Chronic lymphocytic leukemia (CLL)
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Chronic lymphocytic leukemia (CLL)

Definition

Chronic lymphocytic leukemia is cancer of a type of white blood cells called lymphocytes.

See also:

  • Acute lymphocytic leukemia (ALL)
  • Chronic myelogenous leukemia (CML)
  • Leukemia

Alternative Names

CLL; Leukemia - chronic lymphocytic (CLL)

Causes

Chronic lymphocytic leukemia (CLL) causes a slow increase in white blood cells called B lymphocytes, or B cells. Cancer cells spread through the blood and bone marrow, and can also affect the lymph nodes or other organs such as the liver and spleen. CLL eventually causes the bone marrow to fail.

IThe cause of CLL is unknown. There is no link to radiation, cancer-causing chemicals, or viruses.

This cancer mostly affects adults, around age 70. It is rarely seen under age 40. The disease is more common in Jewish people of Russian or East European descent.

Symptoms

Symptoms usually develop slowly over time. Many cases of CLL are detected by blood tests done in people for other reasons or who do not have any symptoms.

Symptoms that can occur include:

Exams and Tests

Patients with CLL usually have a higher-than-normal white blood cell count.

Tests to diagnose and assess CLL include:

  • Complete blood count (CBC) with white blood cell differential
  • Bone marrow biopsy
  • CT scan of the chest, abdomen, and pelvis
  • Immunoglobulin testing
  • Flow cytometry test of the white blood cells

If your doctor discovers you have CLL, tests will be done to see how much the cancer has spread. This is called staging.

There are two systems used to stage CLL:

  • The Rai system uses numbers 0 to IV to group CLL into low-, intermediate-, and high-risk categories. Generally, the higher the stage number, the more advanced the cancer.
  • The Binet system uses letters A-C to stage CLL according to how many lymph node groups are involved and whether you have a drop in the number of red blood cells or platelets.

Some newer tests look at the chromosomes inside the cancer cells. The results can help your doctor better determine your treatment.

Treatment

If you have early stage CLL, your doctor will closely monitor you. Usually, no medicines or other treatment is given for early-stage CLL, unless you have:

  • A high-risk type of CLL
  • Infections that keep coming back
  • Leukemia that is rapidly getting worse
  • Low blood and platelet counts
  • Fatigue, loss of appetite, weight loss, or night sweats
  • Painful swollen lymph nodes

Chemotherapy medicines are used to treat CLL. Common ones include:

  • Fludarabine, chlorambucil, cyclophosphamide (Cytoxan), and rituximab (Rituxan) used alone or together.
  • Alemtuzumab (Campath) for patients with CLL that did not get better with fludarabine.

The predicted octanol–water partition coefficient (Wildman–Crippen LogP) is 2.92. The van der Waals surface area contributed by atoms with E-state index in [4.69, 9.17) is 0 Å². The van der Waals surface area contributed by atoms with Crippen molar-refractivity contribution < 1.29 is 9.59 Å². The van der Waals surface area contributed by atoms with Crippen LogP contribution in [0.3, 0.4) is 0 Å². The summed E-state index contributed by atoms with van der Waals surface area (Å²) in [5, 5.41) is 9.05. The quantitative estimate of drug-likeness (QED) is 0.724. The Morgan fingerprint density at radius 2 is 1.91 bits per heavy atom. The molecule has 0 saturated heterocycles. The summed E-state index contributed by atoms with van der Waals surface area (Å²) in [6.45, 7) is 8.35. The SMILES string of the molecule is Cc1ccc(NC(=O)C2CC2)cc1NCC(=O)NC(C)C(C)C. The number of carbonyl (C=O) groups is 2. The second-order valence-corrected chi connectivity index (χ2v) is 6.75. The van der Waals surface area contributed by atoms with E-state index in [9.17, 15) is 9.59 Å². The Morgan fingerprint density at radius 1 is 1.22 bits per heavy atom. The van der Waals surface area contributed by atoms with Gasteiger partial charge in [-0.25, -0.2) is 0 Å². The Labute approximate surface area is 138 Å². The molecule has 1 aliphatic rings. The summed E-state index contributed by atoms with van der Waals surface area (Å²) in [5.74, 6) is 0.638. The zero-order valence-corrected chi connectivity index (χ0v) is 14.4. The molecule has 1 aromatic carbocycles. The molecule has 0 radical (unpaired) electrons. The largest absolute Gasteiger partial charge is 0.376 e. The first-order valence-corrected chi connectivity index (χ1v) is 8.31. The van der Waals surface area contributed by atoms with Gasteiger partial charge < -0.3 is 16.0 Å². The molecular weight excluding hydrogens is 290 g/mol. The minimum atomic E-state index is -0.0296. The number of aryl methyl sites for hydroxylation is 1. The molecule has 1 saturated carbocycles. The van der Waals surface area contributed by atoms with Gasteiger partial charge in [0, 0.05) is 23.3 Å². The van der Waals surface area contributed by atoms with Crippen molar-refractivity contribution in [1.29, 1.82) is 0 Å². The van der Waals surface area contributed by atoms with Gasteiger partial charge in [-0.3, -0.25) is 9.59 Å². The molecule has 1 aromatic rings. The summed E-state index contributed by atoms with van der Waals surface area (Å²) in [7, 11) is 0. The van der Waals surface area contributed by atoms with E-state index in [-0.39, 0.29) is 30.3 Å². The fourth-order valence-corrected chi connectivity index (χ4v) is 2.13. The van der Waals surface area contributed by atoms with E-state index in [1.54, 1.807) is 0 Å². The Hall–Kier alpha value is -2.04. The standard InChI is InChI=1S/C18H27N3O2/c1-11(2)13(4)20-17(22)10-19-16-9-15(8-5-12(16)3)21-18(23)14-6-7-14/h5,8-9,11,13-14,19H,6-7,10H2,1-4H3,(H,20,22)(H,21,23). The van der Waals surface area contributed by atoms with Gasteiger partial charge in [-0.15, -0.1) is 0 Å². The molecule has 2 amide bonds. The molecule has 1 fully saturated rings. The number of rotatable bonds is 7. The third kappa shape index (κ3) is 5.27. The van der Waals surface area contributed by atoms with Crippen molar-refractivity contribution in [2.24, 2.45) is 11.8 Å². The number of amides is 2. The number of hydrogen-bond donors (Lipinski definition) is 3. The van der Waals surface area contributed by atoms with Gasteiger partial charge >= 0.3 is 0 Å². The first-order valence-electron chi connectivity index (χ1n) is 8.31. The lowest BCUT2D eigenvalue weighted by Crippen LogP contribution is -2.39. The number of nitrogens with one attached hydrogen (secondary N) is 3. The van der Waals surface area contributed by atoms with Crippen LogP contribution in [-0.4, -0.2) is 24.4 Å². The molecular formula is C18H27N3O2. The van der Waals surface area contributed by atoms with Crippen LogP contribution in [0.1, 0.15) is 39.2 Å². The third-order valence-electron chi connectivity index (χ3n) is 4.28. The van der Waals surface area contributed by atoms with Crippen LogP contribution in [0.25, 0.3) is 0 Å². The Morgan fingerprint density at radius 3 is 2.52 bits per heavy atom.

• Bendamustine for patients with CLL that has come back after initial treatment.

Rarely, radiation may be used for painfully enlarged lymph nodes. Blood transfusions or platelet transfusions may be required if blood counts are low.

Bone marrow or stem cell transplantation may be used in younger patients with advanced or high-risk CLL. A transplant is the only therapy that offers a potential cure for CLL.

Outlook (Prognosis)

How well a patient does depends on the stage of the cancer. About half of patients diagnosed in the early stages of the disease live more than 12 years.

Possible Complications

  • Autoimmune hemolytic anemia
  • Bleeding from low platelet count
  • Hypogammaglobulinemia, a condition in which you have lower levels of antibodies, which increases your risk of infection
  • Idiopathic thrombocytopenic purpura (ITP)
  • Infections that keep coming back (recur)
  • Overwhelming fatigue
  • Other cancers, including a much more aggressive lymphoma (Richter’s transformation)
  • Side effects of chemotherapy

When to Contact a Medical Professional

Call health care provider if you develop enlarged lymph nodes or unexplained fatigue, bruising, excessive sweating, or weight loss.

References

Kantarjian H, O'Brien S. The chronic leukemias. In: Goldman L, Ausiello D, eds. Cecil Textbook of Medicine. 24th ed. Philadelphia, Pa: Saunders Elsevier; 2011: chap 190.

National Comprehensive Cancer Network. National Comprehensive Cancer Network Clinical Practice Guidelines in Oncology: Non-Hodgkin’s Lymphomas. 2012. Version 1.2012.



Review Date: 3/14/2012
Reviewed By: David C. Dugdale, III, MD, Professor of Medicine, Division of General Medicine, Department of Medicine, University of Washington School of Medicine. Yi-Bin Chen, MD, Leukemia/Bone Marrow Transplant Program, Massachusetts General Hospital. Also reviewed by David Zieve, MD, MHA, Medical Director, A.D.A.M. Health Solutions, Ebix, Inc.
The information provided herein should not be used during any medical emergency or for the diagnosis or treatment of any medical condition. A licensed medical professional should be consulted for diagnosis and treatment of any and all medical conditions. Links to other sites are provided for information only -- they do not constitute endorsements of those other sites. © 1997- A.D.A.M., Inc. Any duplication or distribution of the information contained herein is strictly prohibited.
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